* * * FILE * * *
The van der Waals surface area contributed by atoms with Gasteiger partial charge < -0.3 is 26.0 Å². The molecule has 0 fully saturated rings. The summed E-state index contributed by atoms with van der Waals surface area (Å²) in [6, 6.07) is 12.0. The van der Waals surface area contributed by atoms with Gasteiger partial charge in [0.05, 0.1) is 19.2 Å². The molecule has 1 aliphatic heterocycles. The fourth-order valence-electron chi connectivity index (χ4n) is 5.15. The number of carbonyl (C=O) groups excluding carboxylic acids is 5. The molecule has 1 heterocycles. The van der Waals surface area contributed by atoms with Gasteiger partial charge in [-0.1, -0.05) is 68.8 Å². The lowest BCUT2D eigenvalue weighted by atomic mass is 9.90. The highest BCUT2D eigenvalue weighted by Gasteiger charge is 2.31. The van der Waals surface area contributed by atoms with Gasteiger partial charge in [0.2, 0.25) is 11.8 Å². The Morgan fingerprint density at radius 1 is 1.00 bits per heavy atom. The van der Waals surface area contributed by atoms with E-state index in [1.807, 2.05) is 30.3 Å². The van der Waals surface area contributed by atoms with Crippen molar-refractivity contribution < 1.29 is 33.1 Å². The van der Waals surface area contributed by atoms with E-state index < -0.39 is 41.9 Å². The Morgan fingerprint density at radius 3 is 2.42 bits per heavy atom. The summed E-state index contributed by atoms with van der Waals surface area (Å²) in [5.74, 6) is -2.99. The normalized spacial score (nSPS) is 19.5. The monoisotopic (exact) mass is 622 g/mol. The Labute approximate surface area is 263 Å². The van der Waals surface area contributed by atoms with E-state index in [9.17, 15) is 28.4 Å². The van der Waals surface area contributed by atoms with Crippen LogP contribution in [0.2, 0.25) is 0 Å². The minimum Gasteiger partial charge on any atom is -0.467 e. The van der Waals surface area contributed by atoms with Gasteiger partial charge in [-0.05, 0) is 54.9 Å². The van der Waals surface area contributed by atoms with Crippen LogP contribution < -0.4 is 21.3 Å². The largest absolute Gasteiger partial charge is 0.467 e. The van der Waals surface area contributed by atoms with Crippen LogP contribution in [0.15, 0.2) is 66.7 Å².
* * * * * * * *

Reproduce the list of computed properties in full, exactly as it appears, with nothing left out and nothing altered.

The van der Waals surface area contributed by atoms with Gasteiger partial charge < -0.3 is 26.0 Å². The molecule has 0 fully saturated rings. The summed E-state index contributed by atoms with van der Waals surface area (Å²) in [6, 6.07) is 12.0. The van der Waals surface area contributed by atoms with Gasteiger partial charge in [0.05, 0.1) is 19.2 Å². The molecule has 1 aliphatic heterocycles. The fourth-order valence-electron chi connectivity index (χ4n) is 5.15. The number of carbonyl (C=O) groups excluding carboxylic acids is 5. The molecule has 1 heterocycles. The van der Waals surface area contributed by atoms with Gasteiger partial charge in [-0.1, -0.05) is 68.8 Å². The lowest BCUT2D eigenvalue weighted by atomic mass is 9.90. The highest BCUT2D eigenvalue weighted by Gasteiger charge is 2.31. The van der Waals surface area contributed by atoms with Gasteiger partial charge in [0.2, 0.25) is 11.8 Å². The Morgan fingerprint density at radius 1 is 1.00 bits per heavy atom. The van der Waals surface area contributed by atoms with E-state index in [1.807, 2.05) is 30.3 Å². The van der Waals surface area contributed by atoms with Crippen molar-refractivity contribution < 1.29 is 33.1 Å². The van der Waals surface area contributed by atoms with E-state index < -0.39 is 41.9 Å². The Morgan fingerprint density at radius 3 is 2.42 bits per heavy atom. The summed E-state index contributed by atoms with van der Waals surface area (Å²) in [5.74, 6) is -2.99. The normalized spacial score (nSPS) is 19.5. The monoisotopic (exact) mass is 622 g/mol. The Labute approximate surface area is 263 Å². The van der Waals surface area contributed by atoms with E-state index in [9.17, 15) is 28.4 Å². The van der Waals surface area contributed by atoms with Crippen LogP contribution in [0.2, 0.25) is 0 Å². The minimum Gasteiger partial charge on any atom is -0.467 e. The van der Waals surface area contributed by atoms with Gasteiger partial charge in [-0.05, 0) is 54.9 Å². The van der Waals surface area contributed by atoms with Crippen LogP contribution < -0.4 is 21.3 Å². The largest absolute Gasteiger partial charge is 0.467 e. The van der Waals surface area contributed by atoms with Crippen LogP contribution in [0.15, 0.2) is 66.7 Å².